In a joint note at the beginning of the book, Neufeld and his publisher, The History Press of Charleston, S.C., serve notice that Hootnoggers, as I will call it here for the purpose of brevity and because I like the taste of the word, is “offered without guarantee on the part of the author or The History Press. The author and the History Press disclaim all liability in connection with the use of this book.”
Never before have I read such a disclaimer by a book claiming to be history; I’m not even certain what the author means by such a statement. On the very next page Neufeld assures us that he is an historian; if so, he seems nervous and tentative in his practice of that craft. In his “Preface,” in which he briefly introduces us to his ideas on history and historians, Neufeld also appears confused. He writes, for example, “tell the stories and let the truth follow, I feel.” He then immediately contradicts himself by stating that he “will state conclusions now and then — more for emphasis than definitude.” Within another two paragraphs, he writes that “...after attempts to communicate through analysis, I hastily return to parables and — even better — the recreation of experience.”
Here he surely blunders, or else is careless in his use of language, for a parable is a short story, fictitious, with some sort of moral or religious meaning. Historians, even floundering amateurs, do not resort to parables in recounting the past.
Even the physical placement of the title of Hootnoggers will leave readers somewhat baffled. Looking at the book, it is impossible to tell whether its title is A Popular History of Western North Carolina: Mountains, Heroes & Hootnoggers or Mountains, Heroes & Hootnoggers: A Popular History of Western North Carolina. An examination of the front cover, back cover, front piece, and blurbs of Hootnoggers does not clear up this mystery.
However the title reads, Hootnoggers is in fact a collection, revised and expanded, of Neufeld’s writings for the Asheville Citizen-Times, where he serves as book reviewer and the creator of a local history feature, “Visiting Our Past.” Rather than billing the book as a history, both the author and the publisher should have touted Hootnoggers as stories collected from Western North Carolina.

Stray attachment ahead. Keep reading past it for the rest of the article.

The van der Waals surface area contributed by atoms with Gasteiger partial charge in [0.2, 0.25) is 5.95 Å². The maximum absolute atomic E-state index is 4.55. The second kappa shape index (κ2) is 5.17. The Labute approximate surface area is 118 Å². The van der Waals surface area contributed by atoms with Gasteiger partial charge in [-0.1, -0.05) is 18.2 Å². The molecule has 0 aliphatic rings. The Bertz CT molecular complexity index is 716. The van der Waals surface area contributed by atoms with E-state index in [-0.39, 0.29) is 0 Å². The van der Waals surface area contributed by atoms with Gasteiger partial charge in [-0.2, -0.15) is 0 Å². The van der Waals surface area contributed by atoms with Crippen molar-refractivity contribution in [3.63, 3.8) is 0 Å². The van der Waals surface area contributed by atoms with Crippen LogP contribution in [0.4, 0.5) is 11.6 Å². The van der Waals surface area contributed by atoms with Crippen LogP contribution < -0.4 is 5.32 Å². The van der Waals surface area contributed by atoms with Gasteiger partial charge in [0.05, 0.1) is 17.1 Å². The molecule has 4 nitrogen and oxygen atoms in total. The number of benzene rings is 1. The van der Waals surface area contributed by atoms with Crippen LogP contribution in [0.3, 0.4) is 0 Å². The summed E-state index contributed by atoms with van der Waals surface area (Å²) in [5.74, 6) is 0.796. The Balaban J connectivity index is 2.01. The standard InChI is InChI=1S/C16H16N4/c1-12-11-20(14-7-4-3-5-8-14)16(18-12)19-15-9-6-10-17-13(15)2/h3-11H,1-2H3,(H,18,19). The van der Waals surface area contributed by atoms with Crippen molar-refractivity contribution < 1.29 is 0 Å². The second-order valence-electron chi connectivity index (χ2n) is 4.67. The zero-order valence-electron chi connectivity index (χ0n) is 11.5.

With these quarrels pushed aside, let me add that Hootnoggers will please most of its readers. Ranging from accounts of the Cherokee and the first coming of the white man to the present, Hootnoggers brings to life an array of characters and events from our region. A long and well-written article tells us about Lois Queen Farthing and her work as a business woman and philanthropist in Cherokee. We learn about the “girls of Candler,” the young women at Candler High School who played championship basketball and who were “encouraged to excel in school, sports and the working world.” We learn about minorities and their role in Asheville, Jewish merchants who opened dry goods stores, African-Americans who brought jazz and blues to the music scene.
Rob Neufeld does some of his best writing in regard to the Civil War and its effect on mountain people. He calls attention to the research that Western North Carolinians supported the Confederacy in far greater numbers than previously thought and correspondingly raises the question of how many Northern sympathizers actually inhabited the mountains. Quoting Terrell Garren, who also studied the influence of Union sympathizers in the mountains, Neufeld tells us that “On April 1, 1861, Western North Carolina was mostly Union in sentiment. On April 15, 1861, after Lincoln called for troops, it was 99 percent Confederate.”
Other aspects of the Civil War examined by Neufeld include the facts behind Charles Frasier’s Cold Mountain, the truth about the Shelton Laurel Massacre, and an analysis of the murder by his own men of Captain Blous Edney, apparently in retaliation for organizing a Home Guard and tracking down deserters.
Miller also excels in his miniature sketches of different mountain people. In just a few sentences, he tells us about Robert Love and how he first came to what is now Haywood County with the Rutherford expedition, the force of nearly 3,000 men who came to battle the Cherokee in 1776. Of Love, who was one of Haywood County’s earliest pioneers and its greatest landholder, Neufeld writes:
When you think of Robert Love, think of George Washington: a surveyor, speculator, soldier, gentleman farmer, slave owner, horseman and dandy. “As a very wealthy and influential man,” a Love genealogist writes, “he had worn a powdered wig on formal occasions in his earlier years, and he maintained his old-fashioned attire, except for the wig, after fashions changed, wearing a blue swallow-tail and knee britches with silver knee buckles and silk stockings.”
“Haywood County in 1810,” Neufeld then concludes with a delightful sense of humor, “was a place where the most common store-bought items were saddles, lead, cotton cards, steel and flint. Knee buckles were a rarity.”